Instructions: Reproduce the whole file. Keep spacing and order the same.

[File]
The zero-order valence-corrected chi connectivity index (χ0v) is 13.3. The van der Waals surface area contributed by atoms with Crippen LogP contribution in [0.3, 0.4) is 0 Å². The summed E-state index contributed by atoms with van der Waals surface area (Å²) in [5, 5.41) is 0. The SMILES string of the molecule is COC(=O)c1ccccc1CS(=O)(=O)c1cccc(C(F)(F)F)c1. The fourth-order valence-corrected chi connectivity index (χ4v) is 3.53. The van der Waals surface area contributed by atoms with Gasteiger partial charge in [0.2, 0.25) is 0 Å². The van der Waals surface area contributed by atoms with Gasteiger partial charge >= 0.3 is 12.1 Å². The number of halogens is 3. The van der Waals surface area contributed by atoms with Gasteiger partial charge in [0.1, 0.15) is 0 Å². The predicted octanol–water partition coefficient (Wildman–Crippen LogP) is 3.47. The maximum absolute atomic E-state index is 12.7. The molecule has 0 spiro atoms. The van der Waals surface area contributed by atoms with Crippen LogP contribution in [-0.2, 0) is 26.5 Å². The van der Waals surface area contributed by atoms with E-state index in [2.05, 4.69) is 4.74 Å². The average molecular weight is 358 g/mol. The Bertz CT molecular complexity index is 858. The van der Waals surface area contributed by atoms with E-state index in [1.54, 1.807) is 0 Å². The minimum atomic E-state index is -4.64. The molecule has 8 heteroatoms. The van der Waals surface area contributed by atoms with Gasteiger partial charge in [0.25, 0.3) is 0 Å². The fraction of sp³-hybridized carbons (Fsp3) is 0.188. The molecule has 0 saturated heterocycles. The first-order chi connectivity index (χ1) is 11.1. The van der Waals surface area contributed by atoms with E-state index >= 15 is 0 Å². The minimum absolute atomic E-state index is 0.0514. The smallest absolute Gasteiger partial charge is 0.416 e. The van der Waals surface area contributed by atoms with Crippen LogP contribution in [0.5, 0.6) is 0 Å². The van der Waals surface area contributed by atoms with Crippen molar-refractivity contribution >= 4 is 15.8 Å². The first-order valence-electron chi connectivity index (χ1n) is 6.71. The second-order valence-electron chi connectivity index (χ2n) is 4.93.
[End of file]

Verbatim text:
The zero-order valence-corrected chi connectivity index (χ0v) is 13.3. The van der Waals surface area contributed by atoms with Crippen LogP contribution in [0.3, 0.4) is 0 Å². The summed E-state index contributed by atoms with van der Waals surface area (Å²) in [5, 5.41) is 0. The SMILES string of the molecule is COC(=O)c1ccccc1CS(=O)(=O)c1cccc(C(F)(F)F)c1. The fourth-order valence-corrected chi connectivity index (χ4v) is 3.53. The van der Waals surface area contributed by atoms with Gasteiger partial charge in [0.2, 0.25) is 0 Å². The van der Waals surface area contributed by atoms with Gasteiger partial charge >= 0.3 is 12.1 Å². The number of halogens is 3. The van der Waals surface area contributed by atoms with Gasteiger partial charge in [0.1, 0.15) is 0 Å². The predicted octanol–water partition coefficient (Wildman–Crippen LogP) is 3.47. The maximum absolute atomic E-state index is 12.7. The molecule has 0 spiro atoms. The van der Waals surface area contributed by atoms with Crippen LogP contribution in [-0.2, 0) is 26.5 Å². The van der Waals surface area contributed by atoms with E-state index in [2.05, 4.69) is 4.74 Å². The average molecular weight is 358 g/mol. The Bertz CT molecular complexity index is 858. The van der Waals surface area contributed by atoms with E-state index in [1.54, 1.807) is 0 Å². The minimum atomic E-state index is -4.64. The molecule has 8 heteroatoms. The van der Waals surface area contributed by atoms with Gasteiger partial charge in [0.25, 0.3) is 0 Å². The fraction of sp³-hybridized carbons (Fsp3) is 0.188. The molecule has 0 saturated heterocycles. The first-order chi connectivity index (χ1) is 11.1. The van der Waals surface area contributed by atoms with E-state index >= 15 is 0 Å². The minimum absolute atomic E-state index is 0.0514. The smallest absolute Gasteiger partial charge is 0.416 e. The van der Waals surface area contributed by atoms with Crippen LogP contribution in [0.5, 0.6) is 0 Å². The van der Waals surface area contributed by atoms with Crippen molar-refractivity contribution >= 4 is 15.8 Å². The first-order valence-electron chi connectivity index (χ1n) is 6.71. The second-order valence-electron chi connectivity index (χ2n) is 4.93.